Pension Freedom

£ locked in IceThe most radical reforms this century

In Budget 2014, Chancellor George Osborne promised greater pension freedom from April next year. People will be able to access as much or as little of their defined contribution pension as they want and pass on their hard-earned pensions to their families tax-free.

For some people, an annuity may still be the right option, whereas others might want to take their whole tax-free lump sum and convert the rest to drawdown.

Extended choices

‘We’ve extended the choices even further by offering people the option of taking a number of smaller lump sums, instead of one single big lump sum,’ Mr Osborne said.

From 6 April 2015, people will be allowed full freedom to access their pension savings at retirement. Pension Freedom Day, as it has been named, is the day that savers can access their pension savings when they want. Each time they do, 25% of what they take out will be tax-free.

Free to choose

Mr Osborne said, ‘People who have worked hard and saved all their lives should be free to choose what they do with their money, and that freedom is central to our long-term economic plan.’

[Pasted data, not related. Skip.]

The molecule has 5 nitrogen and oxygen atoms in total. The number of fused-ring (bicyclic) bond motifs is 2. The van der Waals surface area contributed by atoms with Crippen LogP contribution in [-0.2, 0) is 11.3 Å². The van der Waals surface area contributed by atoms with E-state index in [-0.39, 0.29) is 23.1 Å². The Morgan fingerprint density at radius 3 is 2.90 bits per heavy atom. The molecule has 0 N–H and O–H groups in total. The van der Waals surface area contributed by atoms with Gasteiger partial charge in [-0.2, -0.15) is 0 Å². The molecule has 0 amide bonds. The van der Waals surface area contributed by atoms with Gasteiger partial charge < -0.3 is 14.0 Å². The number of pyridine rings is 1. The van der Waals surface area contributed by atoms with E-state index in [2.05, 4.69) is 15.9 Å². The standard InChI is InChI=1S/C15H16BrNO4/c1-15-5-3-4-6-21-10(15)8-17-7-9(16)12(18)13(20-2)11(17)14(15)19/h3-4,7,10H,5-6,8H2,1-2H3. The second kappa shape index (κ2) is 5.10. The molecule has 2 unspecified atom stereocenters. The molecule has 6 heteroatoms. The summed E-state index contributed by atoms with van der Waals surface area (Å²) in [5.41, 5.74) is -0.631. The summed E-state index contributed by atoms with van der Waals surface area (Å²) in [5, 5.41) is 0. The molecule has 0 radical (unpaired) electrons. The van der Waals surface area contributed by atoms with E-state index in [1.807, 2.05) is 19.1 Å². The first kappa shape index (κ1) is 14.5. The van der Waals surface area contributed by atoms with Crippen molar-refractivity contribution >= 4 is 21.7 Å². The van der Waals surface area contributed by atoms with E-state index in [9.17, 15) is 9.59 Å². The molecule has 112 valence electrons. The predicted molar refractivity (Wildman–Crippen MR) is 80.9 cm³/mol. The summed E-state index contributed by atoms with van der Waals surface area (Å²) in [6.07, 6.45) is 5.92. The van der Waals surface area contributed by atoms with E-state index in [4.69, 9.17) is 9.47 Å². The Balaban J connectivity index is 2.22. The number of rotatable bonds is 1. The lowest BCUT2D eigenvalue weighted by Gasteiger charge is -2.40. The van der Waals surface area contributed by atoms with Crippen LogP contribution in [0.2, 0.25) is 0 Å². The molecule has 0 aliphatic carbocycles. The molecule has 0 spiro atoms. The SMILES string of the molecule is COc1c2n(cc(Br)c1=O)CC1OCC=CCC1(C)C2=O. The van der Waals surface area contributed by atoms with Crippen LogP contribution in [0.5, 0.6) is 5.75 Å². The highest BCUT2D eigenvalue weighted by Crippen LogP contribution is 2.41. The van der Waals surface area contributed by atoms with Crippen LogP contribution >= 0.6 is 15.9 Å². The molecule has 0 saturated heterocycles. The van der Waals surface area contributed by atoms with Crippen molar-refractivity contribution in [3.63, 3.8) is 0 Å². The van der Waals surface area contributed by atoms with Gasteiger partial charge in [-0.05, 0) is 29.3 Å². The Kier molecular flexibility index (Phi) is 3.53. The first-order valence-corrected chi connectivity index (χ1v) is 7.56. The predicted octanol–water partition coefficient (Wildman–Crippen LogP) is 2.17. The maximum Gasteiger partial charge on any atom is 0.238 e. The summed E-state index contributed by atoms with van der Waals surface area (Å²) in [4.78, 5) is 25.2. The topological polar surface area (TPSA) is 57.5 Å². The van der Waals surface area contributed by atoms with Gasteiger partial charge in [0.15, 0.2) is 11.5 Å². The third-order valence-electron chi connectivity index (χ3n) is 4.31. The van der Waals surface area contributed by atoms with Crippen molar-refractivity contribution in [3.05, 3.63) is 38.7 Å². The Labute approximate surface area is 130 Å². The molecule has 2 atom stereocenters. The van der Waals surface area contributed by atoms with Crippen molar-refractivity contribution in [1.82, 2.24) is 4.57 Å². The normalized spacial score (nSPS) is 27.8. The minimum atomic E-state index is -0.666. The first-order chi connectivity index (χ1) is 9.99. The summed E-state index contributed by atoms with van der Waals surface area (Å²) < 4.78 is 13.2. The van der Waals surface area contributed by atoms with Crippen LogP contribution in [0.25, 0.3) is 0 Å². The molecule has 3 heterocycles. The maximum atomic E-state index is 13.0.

From 6 April 2015, people aged 55 and over can access all or some of their pension without any of the tax restrictions that currently apply. The pension company can choose to offer this freedom to access money, but it does not have to do so.

Accessing money

It will be important to obtain professional advice to ensure that you access your money safely, without unnecessary costs and a potential tax bill.

Generally, most companies will allow you to take the full amount out in one go. You can access the first 25% of your pension fund tax-free. The remainder is added to your income for the year, to be taxed at your marginal income tax rate.

This means a non–tax payer could pay 20% or even 40% tax on some of their withdrawal, and basic rate taxpayers might easily slip into a higher rate tax band. For those earning closer to £100,000, they could lose their personal allowance and be subject to a 60% marginal tax charge.